I was amazed to hear a car recently crashed into a medical marijuana dispensary on 19th Street ("Driver held after SUV crashes into dispensary," July 4). The amazing part of this story is that in October 2011 the City Council of Costa Mesa called in the U.S. Department of Justice, resulting in the closing of all collectives in the city by Jan. 31, 2012, even though their actions may have been in violation of state opening meetings laws known as the Brown Act.
All were closed except for Newport Mesa Health Center on West 19th Street.
Reports about this location have been reported to city officials, as well as law enforcement. Many are wondering why this collective remains open even after all of the closures in the city, Orange County and throughout the state.
Our collective, Nutritional Concepts, was operating in compliance with all state laws, and was run by myself, a retired registered nurse. We received referrals from Palliative care physicians at Hoag Hospital, UC Irvine Medical Center and St. Joseph Hospital, as well as other patient care facilities. It was run with the best interests of our patients in mind, yet was ordered to close or be subject to federal prosecution.
I was told I could not hold grow classes, education classes or have anything to do with cannabis or its accessories.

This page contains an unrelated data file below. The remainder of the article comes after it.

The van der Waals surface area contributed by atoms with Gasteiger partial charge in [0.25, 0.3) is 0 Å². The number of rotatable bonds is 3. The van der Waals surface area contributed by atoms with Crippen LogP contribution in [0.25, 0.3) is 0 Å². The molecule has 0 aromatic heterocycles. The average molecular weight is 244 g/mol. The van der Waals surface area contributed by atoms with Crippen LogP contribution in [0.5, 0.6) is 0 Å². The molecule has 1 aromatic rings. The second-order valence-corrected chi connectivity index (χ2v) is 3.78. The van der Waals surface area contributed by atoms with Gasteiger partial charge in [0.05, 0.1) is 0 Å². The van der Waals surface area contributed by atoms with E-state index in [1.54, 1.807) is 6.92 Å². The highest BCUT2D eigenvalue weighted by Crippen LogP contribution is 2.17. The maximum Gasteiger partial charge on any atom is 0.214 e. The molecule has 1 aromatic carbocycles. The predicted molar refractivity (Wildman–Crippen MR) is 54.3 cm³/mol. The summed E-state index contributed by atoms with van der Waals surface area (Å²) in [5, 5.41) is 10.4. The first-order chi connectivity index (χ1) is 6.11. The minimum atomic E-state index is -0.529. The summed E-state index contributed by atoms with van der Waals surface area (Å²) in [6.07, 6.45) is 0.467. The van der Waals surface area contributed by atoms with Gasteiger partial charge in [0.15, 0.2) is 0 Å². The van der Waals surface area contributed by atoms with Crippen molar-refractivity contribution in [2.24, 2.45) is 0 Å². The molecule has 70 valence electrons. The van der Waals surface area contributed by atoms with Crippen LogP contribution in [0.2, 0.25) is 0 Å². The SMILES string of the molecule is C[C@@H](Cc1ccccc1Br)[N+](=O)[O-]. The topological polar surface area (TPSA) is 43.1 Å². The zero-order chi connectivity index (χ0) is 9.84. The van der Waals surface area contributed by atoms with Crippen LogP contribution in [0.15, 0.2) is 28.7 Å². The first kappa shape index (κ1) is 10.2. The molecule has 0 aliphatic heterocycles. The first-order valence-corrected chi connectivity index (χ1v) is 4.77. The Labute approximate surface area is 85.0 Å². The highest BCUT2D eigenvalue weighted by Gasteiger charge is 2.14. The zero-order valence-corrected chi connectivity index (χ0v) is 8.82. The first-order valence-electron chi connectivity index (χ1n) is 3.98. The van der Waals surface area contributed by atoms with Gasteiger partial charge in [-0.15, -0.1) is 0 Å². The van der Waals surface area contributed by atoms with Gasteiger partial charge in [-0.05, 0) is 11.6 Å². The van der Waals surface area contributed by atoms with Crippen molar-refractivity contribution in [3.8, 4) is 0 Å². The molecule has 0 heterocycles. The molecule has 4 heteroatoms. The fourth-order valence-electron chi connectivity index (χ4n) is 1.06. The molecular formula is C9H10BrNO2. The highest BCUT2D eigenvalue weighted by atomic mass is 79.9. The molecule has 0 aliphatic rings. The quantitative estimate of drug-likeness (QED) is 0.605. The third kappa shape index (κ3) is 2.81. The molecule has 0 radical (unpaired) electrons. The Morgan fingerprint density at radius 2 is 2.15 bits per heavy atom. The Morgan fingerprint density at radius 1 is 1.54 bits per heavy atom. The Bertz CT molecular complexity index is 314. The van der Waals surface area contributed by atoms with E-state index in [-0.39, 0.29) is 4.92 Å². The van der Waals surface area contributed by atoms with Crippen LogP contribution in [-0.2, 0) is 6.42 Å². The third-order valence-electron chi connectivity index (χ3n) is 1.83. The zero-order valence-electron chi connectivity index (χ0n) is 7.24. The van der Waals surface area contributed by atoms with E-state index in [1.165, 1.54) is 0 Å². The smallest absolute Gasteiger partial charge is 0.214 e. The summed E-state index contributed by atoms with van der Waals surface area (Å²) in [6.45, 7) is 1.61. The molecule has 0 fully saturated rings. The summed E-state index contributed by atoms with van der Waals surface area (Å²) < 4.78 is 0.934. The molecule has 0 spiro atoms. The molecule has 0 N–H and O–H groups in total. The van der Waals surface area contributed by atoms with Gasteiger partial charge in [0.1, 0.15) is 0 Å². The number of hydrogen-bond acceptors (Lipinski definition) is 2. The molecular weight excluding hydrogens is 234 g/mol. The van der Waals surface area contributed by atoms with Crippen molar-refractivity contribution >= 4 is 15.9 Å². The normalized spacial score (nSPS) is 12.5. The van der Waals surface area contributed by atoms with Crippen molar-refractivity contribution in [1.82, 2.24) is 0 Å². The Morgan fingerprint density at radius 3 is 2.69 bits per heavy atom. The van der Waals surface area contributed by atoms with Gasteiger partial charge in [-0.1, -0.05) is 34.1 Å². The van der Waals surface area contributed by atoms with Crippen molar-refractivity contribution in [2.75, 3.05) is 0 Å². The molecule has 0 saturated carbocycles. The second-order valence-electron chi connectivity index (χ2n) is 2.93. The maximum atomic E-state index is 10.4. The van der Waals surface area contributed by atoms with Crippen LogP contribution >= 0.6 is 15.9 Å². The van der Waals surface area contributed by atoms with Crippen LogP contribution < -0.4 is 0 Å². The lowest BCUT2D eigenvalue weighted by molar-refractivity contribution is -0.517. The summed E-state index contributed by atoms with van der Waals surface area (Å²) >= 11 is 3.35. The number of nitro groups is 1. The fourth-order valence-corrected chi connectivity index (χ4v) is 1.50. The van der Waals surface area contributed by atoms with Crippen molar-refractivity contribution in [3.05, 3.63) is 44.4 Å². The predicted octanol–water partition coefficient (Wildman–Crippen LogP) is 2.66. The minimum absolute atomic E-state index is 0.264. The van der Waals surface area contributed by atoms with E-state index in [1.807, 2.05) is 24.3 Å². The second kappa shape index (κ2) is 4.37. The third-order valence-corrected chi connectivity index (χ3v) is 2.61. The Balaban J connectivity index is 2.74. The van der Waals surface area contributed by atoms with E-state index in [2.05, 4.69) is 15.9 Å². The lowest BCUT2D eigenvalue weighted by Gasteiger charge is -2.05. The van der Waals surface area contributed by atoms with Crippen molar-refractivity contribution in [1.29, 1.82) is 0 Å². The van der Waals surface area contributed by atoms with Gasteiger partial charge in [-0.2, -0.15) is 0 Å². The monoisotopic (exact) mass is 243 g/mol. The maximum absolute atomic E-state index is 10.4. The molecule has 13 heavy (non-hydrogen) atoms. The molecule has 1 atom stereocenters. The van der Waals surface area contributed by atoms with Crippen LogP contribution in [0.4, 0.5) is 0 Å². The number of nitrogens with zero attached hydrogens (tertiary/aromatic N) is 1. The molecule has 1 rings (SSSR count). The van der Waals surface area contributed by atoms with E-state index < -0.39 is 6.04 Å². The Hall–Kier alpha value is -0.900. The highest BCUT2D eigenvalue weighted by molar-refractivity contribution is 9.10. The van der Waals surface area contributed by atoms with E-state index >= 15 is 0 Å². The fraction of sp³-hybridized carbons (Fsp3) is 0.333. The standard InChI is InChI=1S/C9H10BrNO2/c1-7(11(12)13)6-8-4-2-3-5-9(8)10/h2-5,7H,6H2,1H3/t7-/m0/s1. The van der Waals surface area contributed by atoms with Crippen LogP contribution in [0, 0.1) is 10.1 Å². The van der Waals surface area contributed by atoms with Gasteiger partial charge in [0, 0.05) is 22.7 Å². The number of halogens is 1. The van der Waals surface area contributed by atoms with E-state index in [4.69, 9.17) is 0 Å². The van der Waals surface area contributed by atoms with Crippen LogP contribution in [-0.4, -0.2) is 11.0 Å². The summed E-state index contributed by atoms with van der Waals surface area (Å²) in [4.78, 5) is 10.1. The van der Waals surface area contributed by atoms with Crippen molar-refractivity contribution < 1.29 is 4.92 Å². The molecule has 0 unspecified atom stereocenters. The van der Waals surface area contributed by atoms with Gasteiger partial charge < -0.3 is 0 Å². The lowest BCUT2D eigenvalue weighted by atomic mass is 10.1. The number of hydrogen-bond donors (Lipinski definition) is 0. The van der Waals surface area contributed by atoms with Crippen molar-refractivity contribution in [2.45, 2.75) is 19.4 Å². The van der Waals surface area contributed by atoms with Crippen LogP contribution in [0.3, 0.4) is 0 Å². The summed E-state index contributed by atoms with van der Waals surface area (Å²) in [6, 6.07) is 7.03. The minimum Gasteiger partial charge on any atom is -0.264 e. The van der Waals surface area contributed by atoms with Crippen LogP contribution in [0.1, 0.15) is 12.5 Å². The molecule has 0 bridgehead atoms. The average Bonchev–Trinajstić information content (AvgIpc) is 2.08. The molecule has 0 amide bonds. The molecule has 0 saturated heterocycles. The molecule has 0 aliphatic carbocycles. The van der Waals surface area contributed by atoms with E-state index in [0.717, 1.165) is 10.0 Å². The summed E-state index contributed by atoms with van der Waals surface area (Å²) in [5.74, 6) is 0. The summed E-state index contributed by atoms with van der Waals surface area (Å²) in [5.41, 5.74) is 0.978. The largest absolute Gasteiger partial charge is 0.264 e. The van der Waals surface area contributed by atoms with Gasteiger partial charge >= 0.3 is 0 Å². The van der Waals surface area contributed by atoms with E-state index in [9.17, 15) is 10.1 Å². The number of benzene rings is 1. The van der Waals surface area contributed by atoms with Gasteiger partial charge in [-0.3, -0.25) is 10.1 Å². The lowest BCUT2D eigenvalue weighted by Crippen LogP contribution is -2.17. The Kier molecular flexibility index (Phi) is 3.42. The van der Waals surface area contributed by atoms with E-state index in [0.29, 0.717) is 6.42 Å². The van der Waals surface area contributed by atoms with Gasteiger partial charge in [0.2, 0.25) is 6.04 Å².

I petitioned the city to allow a limited number of collectives to exist in the city to serve its citizens and respect the Compassionate Use Act. My letters and requests remain unresolved.
Many city personnel acknowledged that our collective ran properly. I was recently told in meetings one of the problems is that if they allowed me to open they could be subject to litigation from others that might want to follow. They stated at one time they were concerned about violating federal law and being subject to federal penalties and did not know how to remedy that problem.
Recently, the state courts ruled that cities now have the right to outright ban or regulate and control cannabis distribution. Costa Mesa has sent out an unclear message. Is there a ban in the city? Why is the city not afraid of violating federal law when it comes to this collective? Why is the city not fearing litigation from other club owners for discriminating against them?
I, and others, would really like to know who has a private interest in this collective that has been the only one permitted in Costa Mesa for more than one and a half years. So far, no one from the city has been able to answer any questions pertaining to the operation of this collective. Perhaps now the city will be held accountable, or is all they respond to is litigation? The city needs to explain why this collective has been allowed to continue when all others have not.
I believe that a conditional use permit should be created in this city to allow three or four properly run collectives to operate professionally and properly to serve the needs of our residents. We should progress in that direction.
Costa Mesa resident JOYCE WEITZBERG is a retired nurse and the former operator of a marijuana collective.